In total, 300 sample cups were constructed (150 with fox, 150 with deer) and will be used for testing. Future blog posts will describe the testing methods and results.

Caitlin making fur cup

Project intern Caitlin Richeson preparing fur cup samples using fox hair.  AMNH/F. Ritchie

Advertisements

Dyed Fur Samples: Part 1

The first phase of our lightfastness testing aimed to establish the lightfastness of the Orasol® and similar Sorasolve metal-complex solvent dyes in isolation‒ that is, in the absence of a binder, and without a chemically active substrate that could potentially influence the behavior of the dyes or interfere with the measurement of color change. (See earlier posts to explain the project plan and selected dyes. Future posts will explain the results of this testing, which is currently underway.)

The second phase of testing uses accelerated aging and periodic color measurements to look at how lightfastness is affected when Orasol dyes are applied to aged, faded furs as they are used in a recoloring treatment. We expect to see substrate impacts on lightfastness for several reasons:

  • As furs age, they produce reaction products that may affect the chemical behavior of an applied dye.
  • Compared to quartz, dyes deposit very differently onto hair. There is also significant variation among fresh and aged fiber surfaces, and among fibers from different animals.
  • The optical properties of dyed fibers differ from those of dye films on quartz. Differences in how the sample reflects and/or absorbs incident light affects its total light exposure dose and its apparent color.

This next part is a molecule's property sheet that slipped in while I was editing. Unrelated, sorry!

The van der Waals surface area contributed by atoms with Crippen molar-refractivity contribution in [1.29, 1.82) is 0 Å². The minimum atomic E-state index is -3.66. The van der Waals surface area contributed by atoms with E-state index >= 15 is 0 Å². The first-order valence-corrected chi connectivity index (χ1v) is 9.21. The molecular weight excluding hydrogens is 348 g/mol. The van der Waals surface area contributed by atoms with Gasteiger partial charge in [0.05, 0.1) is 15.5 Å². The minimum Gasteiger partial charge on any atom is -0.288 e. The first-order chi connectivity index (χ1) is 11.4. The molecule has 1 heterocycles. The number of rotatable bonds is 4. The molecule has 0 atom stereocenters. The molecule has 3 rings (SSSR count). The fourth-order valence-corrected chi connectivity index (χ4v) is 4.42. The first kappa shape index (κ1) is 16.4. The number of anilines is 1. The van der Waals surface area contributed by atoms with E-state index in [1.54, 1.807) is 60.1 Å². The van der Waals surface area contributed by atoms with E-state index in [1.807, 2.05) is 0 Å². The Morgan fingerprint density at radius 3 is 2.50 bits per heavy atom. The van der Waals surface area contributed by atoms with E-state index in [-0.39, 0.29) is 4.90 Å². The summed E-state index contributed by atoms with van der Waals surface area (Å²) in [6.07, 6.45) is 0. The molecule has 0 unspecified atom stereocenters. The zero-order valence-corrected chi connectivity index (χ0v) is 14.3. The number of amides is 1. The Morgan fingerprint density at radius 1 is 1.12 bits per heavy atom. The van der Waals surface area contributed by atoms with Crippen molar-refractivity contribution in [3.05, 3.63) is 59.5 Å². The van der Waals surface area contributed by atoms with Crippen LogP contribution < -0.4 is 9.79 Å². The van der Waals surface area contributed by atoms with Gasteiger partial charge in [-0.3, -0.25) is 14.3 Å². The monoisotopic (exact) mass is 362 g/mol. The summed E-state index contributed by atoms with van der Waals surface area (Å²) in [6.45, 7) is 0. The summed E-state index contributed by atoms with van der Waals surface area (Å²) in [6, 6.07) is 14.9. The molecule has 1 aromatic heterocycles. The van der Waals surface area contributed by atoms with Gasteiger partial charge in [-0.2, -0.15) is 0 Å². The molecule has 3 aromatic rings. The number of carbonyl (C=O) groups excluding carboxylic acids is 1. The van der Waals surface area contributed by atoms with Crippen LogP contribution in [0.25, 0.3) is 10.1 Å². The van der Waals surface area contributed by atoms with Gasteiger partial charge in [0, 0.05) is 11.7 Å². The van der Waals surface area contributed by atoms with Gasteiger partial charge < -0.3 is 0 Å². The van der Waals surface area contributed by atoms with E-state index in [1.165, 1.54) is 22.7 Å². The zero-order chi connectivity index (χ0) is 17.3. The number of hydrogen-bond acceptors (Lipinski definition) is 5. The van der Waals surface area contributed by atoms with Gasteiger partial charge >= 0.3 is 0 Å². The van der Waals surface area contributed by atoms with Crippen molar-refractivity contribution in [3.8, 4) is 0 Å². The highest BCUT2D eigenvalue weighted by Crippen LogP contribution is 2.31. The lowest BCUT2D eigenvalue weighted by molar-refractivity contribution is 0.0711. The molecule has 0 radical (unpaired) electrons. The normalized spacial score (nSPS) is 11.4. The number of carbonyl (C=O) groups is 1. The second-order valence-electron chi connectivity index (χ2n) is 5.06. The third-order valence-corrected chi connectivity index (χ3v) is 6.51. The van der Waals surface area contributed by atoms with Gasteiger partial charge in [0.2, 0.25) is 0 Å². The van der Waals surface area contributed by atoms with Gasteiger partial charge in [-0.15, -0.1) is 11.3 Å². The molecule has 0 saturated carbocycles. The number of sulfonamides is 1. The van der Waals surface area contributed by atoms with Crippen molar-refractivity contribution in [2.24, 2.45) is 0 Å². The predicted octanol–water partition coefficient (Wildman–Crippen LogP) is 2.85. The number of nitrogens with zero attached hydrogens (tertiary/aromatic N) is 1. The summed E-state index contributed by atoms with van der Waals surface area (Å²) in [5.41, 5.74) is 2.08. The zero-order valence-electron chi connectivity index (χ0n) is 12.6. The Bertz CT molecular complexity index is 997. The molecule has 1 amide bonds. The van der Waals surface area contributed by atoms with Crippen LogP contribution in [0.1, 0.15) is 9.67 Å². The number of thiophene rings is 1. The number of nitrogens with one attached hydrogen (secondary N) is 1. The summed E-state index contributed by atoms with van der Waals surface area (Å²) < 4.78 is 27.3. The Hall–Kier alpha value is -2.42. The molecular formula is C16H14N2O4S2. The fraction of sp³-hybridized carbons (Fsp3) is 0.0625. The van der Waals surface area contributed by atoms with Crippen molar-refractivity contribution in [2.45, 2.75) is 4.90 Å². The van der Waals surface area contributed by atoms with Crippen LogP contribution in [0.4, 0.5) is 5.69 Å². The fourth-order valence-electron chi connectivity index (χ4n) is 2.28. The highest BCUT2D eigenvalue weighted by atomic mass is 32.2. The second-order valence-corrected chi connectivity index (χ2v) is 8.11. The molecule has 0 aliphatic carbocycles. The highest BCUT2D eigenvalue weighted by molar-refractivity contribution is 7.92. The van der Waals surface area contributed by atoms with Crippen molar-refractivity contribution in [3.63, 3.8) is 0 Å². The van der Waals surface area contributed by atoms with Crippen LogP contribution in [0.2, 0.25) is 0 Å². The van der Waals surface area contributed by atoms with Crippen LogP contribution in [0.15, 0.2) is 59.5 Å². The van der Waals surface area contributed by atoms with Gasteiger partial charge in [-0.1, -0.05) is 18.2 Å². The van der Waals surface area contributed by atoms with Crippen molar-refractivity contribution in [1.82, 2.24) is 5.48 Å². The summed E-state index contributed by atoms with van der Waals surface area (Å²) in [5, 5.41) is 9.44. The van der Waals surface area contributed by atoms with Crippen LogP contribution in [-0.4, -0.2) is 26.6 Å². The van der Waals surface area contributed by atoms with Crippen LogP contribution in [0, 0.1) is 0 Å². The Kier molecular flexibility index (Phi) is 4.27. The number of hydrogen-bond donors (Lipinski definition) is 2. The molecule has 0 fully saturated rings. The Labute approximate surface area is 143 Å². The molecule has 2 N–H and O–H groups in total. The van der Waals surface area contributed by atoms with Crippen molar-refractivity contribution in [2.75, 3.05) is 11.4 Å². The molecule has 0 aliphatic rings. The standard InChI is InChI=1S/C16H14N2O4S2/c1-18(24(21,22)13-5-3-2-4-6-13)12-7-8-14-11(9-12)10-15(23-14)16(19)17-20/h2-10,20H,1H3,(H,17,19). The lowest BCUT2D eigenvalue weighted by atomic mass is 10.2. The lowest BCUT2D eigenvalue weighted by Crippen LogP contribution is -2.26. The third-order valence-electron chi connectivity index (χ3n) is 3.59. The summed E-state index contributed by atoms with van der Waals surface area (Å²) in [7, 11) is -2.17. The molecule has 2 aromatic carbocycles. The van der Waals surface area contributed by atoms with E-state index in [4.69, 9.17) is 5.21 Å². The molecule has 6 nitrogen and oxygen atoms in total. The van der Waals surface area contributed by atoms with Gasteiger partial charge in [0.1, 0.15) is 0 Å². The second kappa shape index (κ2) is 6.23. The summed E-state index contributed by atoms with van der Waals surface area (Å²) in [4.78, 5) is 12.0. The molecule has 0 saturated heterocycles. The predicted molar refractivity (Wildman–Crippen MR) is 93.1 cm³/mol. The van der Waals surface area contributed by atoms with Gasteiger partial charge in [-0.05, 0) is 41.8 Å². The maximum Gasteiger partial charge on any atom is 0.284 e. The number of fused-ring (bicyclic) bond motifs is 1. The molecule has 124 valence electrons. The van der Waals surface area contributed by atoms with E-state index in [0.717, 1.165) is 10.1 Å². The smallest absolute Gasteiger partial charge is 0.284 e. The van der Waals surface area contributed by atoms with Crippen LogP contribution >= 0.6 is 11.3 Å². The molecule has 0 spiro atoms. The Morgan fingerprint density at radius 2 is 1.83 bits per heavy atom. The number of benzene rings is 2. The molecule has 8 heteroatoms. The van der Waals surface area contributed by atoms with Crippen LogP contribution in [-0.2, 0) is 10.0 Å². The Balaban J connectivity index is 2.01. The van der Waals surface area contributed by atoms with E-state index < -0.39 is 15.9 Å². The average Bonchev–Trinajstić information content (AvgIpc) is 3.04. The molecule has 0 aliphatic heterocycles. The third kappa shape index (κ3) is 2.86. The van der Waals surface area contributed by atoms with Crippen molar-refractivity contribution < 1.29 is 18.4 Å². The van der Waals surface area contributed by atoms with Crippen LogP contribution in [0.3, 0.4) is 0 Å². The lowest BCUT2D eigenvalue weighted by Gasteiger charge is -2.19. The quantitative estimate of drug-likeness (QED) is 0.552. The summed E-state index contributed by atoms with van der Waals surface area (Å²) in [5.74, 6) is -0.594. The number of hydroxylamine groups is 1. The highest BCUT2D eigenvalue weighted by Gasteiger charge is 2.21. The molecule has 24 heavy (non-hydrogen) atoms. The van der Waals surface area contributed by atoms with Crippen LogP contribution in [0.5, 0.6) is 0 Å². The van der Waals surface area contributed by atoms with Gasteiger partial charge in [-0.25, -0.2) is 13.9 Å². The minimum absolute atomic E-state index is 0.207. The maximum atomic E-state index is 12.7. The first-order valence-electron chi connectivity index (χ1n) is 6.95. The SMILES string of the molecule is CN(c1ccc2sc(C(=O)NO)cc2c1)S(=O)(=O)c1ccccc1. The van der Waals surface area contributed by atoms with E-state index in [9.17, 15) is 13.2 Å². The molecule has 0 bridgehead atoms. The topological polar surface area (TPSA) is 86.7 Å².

Fur Selection

Several considerations played an important role in our selection of animal fur substrates. First, we sought furs that are light in color. The principle reason for this was that a light-colored substrate was needed to control our dye application and keep reflectance spectra minima in the range of 30–40 percent (see earlier post for reflectance discussion). For consistency of samples, the furs also needed to be as uniform in color as possible. To facilitate sample mounting, longer fibers were preferred over short. The fibers themselves should present minimal color change upon exposure to accelerated aging, ensuring that the dye (and not the fiber) is the primary contributor to any color change observed in a dyed fiber. Finally, we aimed to represent some of the naturally occurring variation in mammal furs, from hollow guard hairs and bristles to awns and underfur.

arctic fox skin

Arctic fox skin used for research samples.  AMNH/F. Ritchie

We ultimately chose furs from two animals with naturally white coats: an arctic fox and a white-tailed deer. The latter is fully white but not a true albino, a variation selectively bred to be whiter than the closely related “spotted” piebald. The arctic fox represents fine, smooth-haired fur-bearing mammals, while the deer offers hollow guard hairs.